Let’s start with the errors you can solve. In the next paragraph, I will explain how.
Internal links refer to a page of your own domain(s). When the URL of the link doesn’t exist, the link is broken and the error 404 is triggered on the server.
The GA4 exploration gives you a first clue on which pages you can find these links. You can add a filter Link domain and select your domain only.
If you find issues, visit the page and check all the links on it to find the one that is broken.
Pro tip: You can use browser extensions, plugins and even online broken link detectors to find potential issues in no time. Some solutions monitor your site proactively and warn you when a link is broken.
GA4 only logs these errors when they occur. That is a less powerful approach than preventing.
Google Search Console does the same, but it sends you a mail when it happens. This is one more good reason to use both GSC and GA4.
External links are from other domains. Unless you own or can control them, you cannot fix these broken links yourself.
A special type of external links are those in your emails, pdf files, etc. In GA4, you can track these with UTM tags.
Depending on the traffic source, or the site the link to your page resides, the impact can be from:
- Meh, so what? For instance, a link from a low authority domain won’t generate a lot of traffic or boost your SEO.
- OMG. Links from search engines, for instance, to pages that don’t exist are pure horror. The same for links on social media that would normally drive tons of traffic to your page.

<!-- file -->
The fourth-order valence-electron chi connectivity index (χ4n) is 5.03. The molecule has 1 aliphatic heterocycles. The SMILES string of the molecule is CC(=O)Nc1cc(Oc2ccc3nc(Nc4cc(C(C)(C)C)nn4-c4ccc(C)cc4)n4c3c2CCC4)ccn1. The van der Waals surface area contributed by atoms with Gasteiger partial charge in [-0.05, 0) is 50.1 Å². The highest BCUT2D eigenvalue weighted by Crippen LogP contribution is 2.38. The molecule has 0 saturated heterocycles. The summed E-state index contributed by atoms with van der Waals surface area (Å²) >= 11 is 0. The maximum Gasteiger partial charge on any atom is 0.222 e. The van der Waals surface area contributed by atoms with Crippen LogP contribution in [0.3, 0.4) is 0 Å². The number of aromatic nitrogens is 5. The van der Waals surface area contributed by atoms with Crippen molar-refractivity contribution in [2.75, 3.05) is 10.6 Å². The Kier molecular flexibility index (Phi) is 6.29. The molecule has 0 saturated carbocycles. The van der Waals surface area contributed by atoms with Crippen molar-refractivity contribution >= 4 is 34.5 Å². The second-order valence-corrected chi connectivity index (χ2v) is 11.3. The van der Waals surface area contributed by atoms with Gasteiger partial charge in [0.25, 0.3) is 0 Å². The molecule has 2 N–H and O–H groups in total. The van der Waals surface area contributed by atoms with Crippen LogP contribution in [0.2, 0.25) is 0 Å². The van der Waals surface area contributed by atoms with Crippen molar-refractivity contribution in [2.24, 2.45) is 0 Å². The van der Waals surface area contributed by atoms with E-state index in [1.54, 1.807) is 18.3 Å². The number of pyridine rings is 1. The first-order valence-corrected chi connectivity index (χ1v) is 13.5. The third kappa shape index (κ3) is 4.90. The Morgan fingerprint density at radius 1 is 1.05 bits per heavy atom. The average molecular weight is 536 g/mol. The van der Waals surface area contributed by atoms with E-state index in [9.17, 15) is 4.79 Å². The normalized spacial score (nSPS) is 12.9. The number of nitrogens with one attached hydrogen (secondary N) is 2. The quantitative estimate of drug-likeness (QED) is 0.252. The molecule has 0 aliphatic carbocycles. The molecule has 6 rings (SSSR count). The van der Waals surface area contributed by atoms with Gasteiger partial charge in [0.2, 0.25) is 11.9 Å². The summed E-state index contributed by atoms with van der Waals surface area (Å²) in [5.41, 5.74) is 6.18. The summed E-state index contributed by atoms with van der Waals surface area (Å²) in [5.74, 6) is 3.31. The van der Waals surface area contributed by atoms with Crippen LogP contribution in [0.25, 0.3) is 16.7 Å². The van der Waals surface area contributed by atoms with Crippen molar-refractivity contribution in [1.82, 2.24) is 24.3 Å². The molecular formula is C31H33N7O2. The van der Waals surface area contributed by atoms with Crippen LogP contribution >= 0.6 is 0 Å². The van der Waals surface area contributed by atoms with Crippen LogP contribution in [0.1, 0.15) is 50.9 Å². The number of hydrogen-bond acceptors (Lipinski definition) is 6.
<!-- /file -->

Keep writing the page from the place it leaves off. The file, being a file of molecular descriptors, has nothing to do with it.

User errors in URL
Users type in URLs and that can cause 404 errors. Especially on smartphones, it’s easy to make mistakes. That's one reason why QR codes can be a marketer's best friend.
Don’t worry about these errors, but you can still try to prevent them with some good URL practices:
- Do NoT MiX CaPiTaLiZaTiOn in your URLs
- Stick to hyphens instead of underscores
In GA4, these errors usually don’t have a page referrer.
How to fix error 404?
There are 3 ways to fix error 404s. The best solution depends on the size of your site but also on what causes the error.
This is an easy way, but not always the best one.
- You need to be able to remove the link. If you don’t own the medium that contains the link, you will depend on the goodwill of others to do it.
- A button without a link causes user frustration.
- Internal links contribute to SEO (Search Engine Optimization). Removing them can impact the ranking of other pages.
This is the best option if
- The URL contains a typo (E.g.: www.yourcoolandgreatwebsite.com/contakt)
- The target page no longer exists. In that case, you can best look for a page that is closely related to the original one. Changing the anchor text of the link can be useful too.